Amherst, north-west corner of Beech street. 
Amherst, north-west corner of Maple street. 
Amherst, north-west corner of Lincoln street. 
Amherst, north-west corner of Ashland street. 
Amherst, north-west corner of Hall street. 
Appleton, north-west corner of Elm street. 
Appleton, north-west corner of Chestnut street. 
Adams, north-west corner of Elm street. 
Arlington, north-west corner of Cross street. 
Arlington, north-west corner of Warren street. 
Arlington, north-west corner of Ashland street. 
Ash, front of No. 32. 

Auburn, north-east corner of Canal street. 
Aul turn, north-east corner of Elm street. 
Auburn, front of No. 40. 
Auburn, north-west corner of Chestnut street. 
Auburn, north-west corner of Pine street. 
Auburn, north-west corner of Union street. 



151 

Bedford, north-west corner of Granite street. 
Bedford, near No. 36 M. P. W. Corporation. 
Bedford, north-west corner of Central street. 
Beech, north-west corner of Park street. 
Beech, front of No. 584. 
Bird), north-west corner of Lowell street. 
Birch, north-west corner of Washington street. 
Blodget, front of primary school-house. 
Biodget, north-west corner of Chestnut street. 
Blodget, north-west corner of Pine street. 
Blodget, north-west corner of Union street. 
Bridge, north-east corner of Canal street. 
Bridge, north-east corner of Hobbs street. 
Bridge, north-west corner of Elm street. 
Bridge, front of No. 20. 
Bridge, north-west corner of Chestnut street. 
Bridge, north-west corner of Union street. 
Bridge, nroth-west corner of Walnut street. 
Bridge, north-west corner of Beech street. 
Bridge, north-west corner of Ash street. 
Bridge, north-west corner of Maple street. 
Bridge, near No. 242. 

Bridge, north-west corner of Russell street. 
Bridge, north-west corner of Linden street. 
Brook, north-east corner of Canal street. 
Brook, north-west corner of Elm street. 
Brook, north-west corner of P. Adams's lot. 
Brook, north-west corner of Chestnut street. 
Brook, north-west corner of Pine street. 
Brook, north-west corner of Union street. 
Brook, north-west corner of Beech street. 
■Canal, near east corner of Depot street. 
•Canal, near office door of M. L. W. 
■Cedar, north-cast corner of Canal street. 



152 

Cedar, north-west corner of Elm street. 
Cedar, front of No. 36. 
Cedar, north-west corner of Chestnut street. 
Cedar, north-west corner of Pine street. 
Cedar, north-west corner of Union street. 
Cedar, north-west corner of Beech street. 
Cedar, north-west corner of Maple street. 
Central, north-east corner of Canal street. 
Central, north-west corner of Canal street.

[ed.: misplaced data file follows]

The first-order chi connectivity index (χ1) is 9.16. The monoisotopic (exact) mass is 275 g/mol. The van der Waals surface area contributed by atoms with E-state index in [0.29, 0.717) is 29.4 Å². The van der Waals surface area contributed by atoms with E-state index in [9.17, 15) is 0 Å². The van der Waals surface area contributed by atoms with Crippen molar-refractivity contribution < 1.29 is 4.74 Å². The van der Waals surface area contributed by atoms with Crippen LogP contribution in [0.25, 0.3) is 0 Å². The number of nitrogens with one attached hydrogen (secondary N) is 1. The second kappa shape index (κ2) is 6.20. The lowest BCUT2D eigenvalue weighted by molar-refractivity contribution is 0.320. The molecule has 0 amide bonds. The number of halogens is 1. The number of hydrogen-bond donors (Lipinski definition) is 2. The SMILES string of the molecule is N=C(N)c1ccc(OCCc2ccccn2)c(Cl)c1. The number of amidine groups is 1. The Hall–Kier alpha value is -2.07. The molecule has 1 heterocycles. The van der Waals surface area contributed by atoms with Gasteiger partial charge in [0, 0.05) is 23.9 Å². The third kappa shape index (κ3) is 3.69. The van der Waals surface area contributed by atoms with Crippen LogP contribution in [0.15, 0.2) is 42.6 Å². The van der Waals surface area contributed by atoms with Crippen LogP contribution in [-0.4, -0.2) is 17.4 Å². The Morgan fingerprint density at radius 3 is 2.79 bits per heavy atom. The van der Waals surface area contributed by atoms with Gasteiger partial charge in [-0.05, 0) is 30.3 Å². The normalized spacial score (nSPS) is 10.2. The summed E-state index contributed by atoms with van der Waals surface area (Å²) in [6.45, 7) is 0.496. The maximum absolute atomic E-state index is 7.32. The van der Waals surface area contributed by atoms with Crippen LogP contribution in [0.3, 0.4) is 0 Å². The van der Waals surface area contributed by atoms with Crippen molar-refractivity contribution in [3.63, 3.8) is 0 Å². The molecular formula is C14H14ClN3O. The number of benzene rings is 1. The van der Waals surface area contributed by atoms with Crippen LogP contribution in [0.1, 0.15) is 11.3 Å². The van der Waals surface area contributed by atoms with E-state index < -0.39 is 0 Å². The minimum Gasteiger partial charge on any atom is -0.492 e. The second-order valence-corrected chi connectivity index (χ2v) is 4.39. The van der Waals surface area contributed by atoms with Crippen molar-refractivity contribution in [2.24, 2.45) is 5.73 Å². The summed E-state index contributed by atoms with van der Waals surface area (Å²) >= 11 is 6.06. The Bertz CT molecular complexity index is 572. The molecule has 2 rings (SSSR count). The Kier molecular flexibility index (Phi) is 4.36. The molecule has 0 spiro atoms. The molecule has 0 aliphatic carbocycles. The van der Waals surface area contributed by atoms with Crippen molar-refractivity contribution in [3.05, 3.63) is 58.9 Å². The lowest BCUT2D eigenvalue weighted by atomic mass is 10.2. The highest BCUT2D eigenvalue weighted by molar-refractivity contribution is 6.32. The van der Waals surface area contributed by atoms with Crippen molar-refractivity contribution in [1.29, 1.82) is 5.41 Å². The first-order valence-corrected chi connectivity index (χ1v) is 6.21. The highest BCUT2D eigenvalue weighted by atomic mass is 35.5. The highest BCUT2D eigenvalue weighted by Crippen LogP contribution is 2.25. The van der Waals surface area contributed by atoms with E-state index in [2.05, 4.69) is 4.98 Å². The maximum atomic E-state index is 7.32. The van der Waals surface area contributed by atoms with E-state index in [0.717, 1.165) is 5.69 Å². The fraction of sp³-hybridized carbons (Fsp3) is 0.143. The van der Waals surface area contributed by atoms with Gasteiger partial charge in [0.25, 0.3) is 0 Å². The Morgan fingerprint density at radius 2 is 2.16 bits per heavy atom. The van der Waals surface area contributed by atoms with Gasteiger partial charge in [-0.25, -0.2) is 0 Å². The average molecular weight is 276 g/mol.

Central, north-west corner of Elm street. 
Central, north-west corner of Chestnut street. 
Central, north-west corner of Pine street. 
Central, north-west corner of Union street. 
Central, near gate, Merrimack square. 
Central, north-west corner of Beech street. 
Central, north-west corner of Maple street. 
Central, north-west corner of Lincoln street. 
Central, front of No. 374. 
Central, north-west corner of Wilson street. 
Chestnut, north-west corner of Lowell street. 
Chestnut, opposite High street. 
Chestnut, north-west corner of Pearl street. 
Chestnut, north-west corner of Orange street. 
Chestnut, north-west corner of Myrtle street. 
Chestnut, north-west corner of Prospect street. 
Concord, opposite Vine street. 
Concord, north-west corner of Chestnut street. 
Concord, north-west corner of Union street. 
Concord, north-west corner of Walnut street. 
Concord, north-west corner of Beech street. 
Concord, north-west corner of Nashua street. 
Concord, north-west corner of Maple street. 
Concord-, north-west corner of old Amherst street. 
Dean, north-east corner of Canal street. 



153 

Dean, north-west corner of Elm street. 
Depot, north-west corner of Elm street. 
Depot, west of Franklin street. 
Elm, front of Fisk's bookstore. 
Elm, north-west corner of Salmon street. 
Elm, north-west corner of Cove street. 
Franklin, opposite Middle street. 
Granite, north-east corner of Canal street. 
Granite, north-west corner of Elm street. 
Granite, east end of Granite Bridge. 
Green, corner of Elm street. 
Hanover, front of First Congregational Church. 
Hanover, north-west corner of Chestnut street. 
Hanover, north-west corner of Pine street. 
Hanover, north-west corner of Union street. 
Hanover, north-west corner of Beech street. 
Hanover, north-west corner of Maple street. 
Hanover, north-west corner of Lincoln street. 
Hanover, north-west corner of Ashland street 
Hanover, north-west corner of Hall street. 
Hanover, north-west corner of Belmont street, 
Harrison, opposite No. 13. 
Harrison, north-west corner of Chestnut street 
Harrison, north-west corner of Pine street. 
Harrison, north-west corner of Union street. 
Harrison, north-west corner of Beech street. 
Hancock, north-west corner of River road. 
Hollis, north-east corner of Canal street.